So the title is appropriate for this group of men. In an abrupt about face from traditional Japanese relationships, the men are learning how to give their wives more respect.

More poster signs surrounded the men at the meeting:

Three Golden Rules of Renewing Family:

• Let’s Listen

• Let’s Write

• Let’s Talk

Three Golden Rules for Extramarital Affairs:

• I don’t do it

• I am not doing it

• I am not even thinking about it

And there’s even a system of ranking your husbandry in the club:

Rank 1: Love your wife after three years of marriage

Rank 2: Help with the household work

Rank 3: No extramarital affairs, or at least keep it a secret from her

Rank 4: Ladies first

Rank 5: Hold hands with your wife in public

Rank 6: Listen to what your wife has to say carefully and seriously

Rank 7: Solve issues between your wife and your mother

Rank 8: Say thank you without hesitation

Rank 9: Say I’m sorry without fear

Rank 10: Say I love you without embarrassment

The meeting was jovial and there was laughter at times. But the undercurrent was serious and taken to heart by the 4,700 members of this Japanese club.

They’re all acutely aware of a new law in Japan this year that entitles a wife filing for divorce to claim half her husband’s company pension.

That change led to a spike in divorces in the country, as some Japanese women, tired of their long-absent salarymen, decided they’re better off on their own.

But these men say they don’t want to be alone so they’ll change for their wives.

As the men talked in their support-group setting, you quickly became aware of how rare it is to see men, especially businessmen, so emotionally intimate.

One man confessed his typical Japanese workday (spanning 16 hours at times) was making his wife angry. The group leader warned he’s on the highway to divorce and he needs to put his wife before work.

Another man said he’s too Japanese and can’t seem to put his wife first. The group leader warned he’s too old-fashioned.

Another man, married 22 years, shared the fear that he’ll be alone in old age because his wife complains about his snoring. Heads around the table nodded up and down in sympathy.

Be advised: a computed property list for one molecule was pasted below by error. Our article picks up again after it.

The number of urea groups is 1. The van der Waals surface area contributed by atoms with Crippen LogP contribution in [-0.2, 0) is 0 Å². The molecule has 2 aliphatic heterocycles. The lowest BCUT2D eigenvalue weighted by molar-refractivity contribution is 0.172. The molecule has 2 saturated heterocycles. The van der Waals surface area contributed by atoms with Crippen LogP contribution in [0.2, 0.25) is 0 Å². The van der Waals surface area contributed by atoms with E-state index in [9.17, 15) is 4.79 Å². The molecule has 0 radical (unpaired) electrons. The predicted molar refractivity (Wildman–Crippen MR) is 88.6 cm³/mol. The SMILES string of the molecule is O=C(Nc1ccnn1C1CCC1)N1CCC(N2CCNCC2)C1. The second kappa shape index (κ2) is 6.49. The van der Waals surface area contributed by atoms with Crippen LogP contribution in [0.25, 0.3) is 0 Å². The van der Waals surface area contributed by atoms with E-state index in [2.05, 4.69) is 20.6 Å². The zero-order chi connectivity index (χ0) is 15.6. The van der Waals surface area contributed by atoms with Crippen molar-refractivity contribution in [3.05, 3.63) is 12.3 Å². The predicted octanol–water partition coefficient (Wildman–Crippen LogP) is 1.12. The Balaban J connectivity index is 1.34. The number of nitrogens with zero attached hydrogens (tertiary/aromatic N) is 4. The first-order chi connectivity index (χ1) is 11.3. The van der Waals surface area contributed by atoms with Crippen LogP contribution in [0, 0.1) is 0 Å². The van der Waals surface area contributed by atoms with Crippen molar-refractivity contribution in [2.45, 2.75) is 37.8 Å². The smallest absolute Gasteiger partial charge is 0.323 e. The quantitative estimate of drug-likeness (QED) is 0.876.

I couldn’t help but ask, “As an American, it seems so easy to hold hands or say ‘I love you.’ What’s so hard about your rules or rankings?”

The group leader looked at me and said what’s hard about the seemingly simple rules is following them fully and changing your behavior. He said it’s easy saying it or doing it, but changing who you are and really believing it is quite another.

He also pointed out to me that the divorce rate in America is over 50 percent. In Japan, the rate is still below 10 percent. Maybe, he suggested, some of the ways the Japanese approach love and marriage isn’t so strange after all.

After the meeting, we followed a young man named Yohei Takayama home. He’d just been promoted to “Rank 4.”

He admitted that “Rank 5,” holding hands with his wife in public, was not going to be natural or easy. He and his wife have been married for two years. His wife said he’s been a member of the club for a year and a half and it’s changed their relationship dramatically.

Namely, she said, he helps more around the house, listens to her more, and understands she also has a career that exhausts her. What they’re growing into, she said, is a partnership. They went grocery shopping, and I noticed he carried the bags and helped her decide what to buy.

As they left the store to go home, he took her hand in his. It didn’t look like the most natural thing in the world for him, but he was trying. His wife smiled as they walked home.

season reason?

December 26, 2007

People always come into your life for a reason, a season and a lifetime. When you figure out which it is, you know exactly what to do.

When someone is in your life for a REASON, it is usually to meet a need you have expressed outwardly or inwardly. They have come to assist you through a difficulty, or to provide you with guidance and support, to aid you physically, emotionally, or even spiritually. They may seem like a godsend to you, and they are. They are there for a reason,you need them to be. Then, without any wrong doing on your part or at an inconvenient time, this person will say or do something to bring the relationship to an end. Sometimes they die, Sometimes they just walk away. Sometimes they act up or out and force you to take a stand. What we must realize is that our need has been met, our desire fulfilled; their work is done. The prayer you sent up has been answered and it is now time to move on.

When people come into your life for a SEASON, it is because your turn has come to share, grow, or learn. They may bring you an experience of peace or make you laugh. They may teach you something you have never done. They usually give you an unbelievable amount of joy. Believe it! It is real! But, only for a season. And like Spring turns to Summer and Summer to Fall, the season eventually ends.

LIFETIME, relationships teach you a lifetime of lessons; those things you must build upon in order to have a solid emotional foundation. Your job is to accept the lesson, love the person/people (anyway);, and put what you have learned to use in all other relationships and areas in your life. It is said that love is blind but friendship is clairvoyant.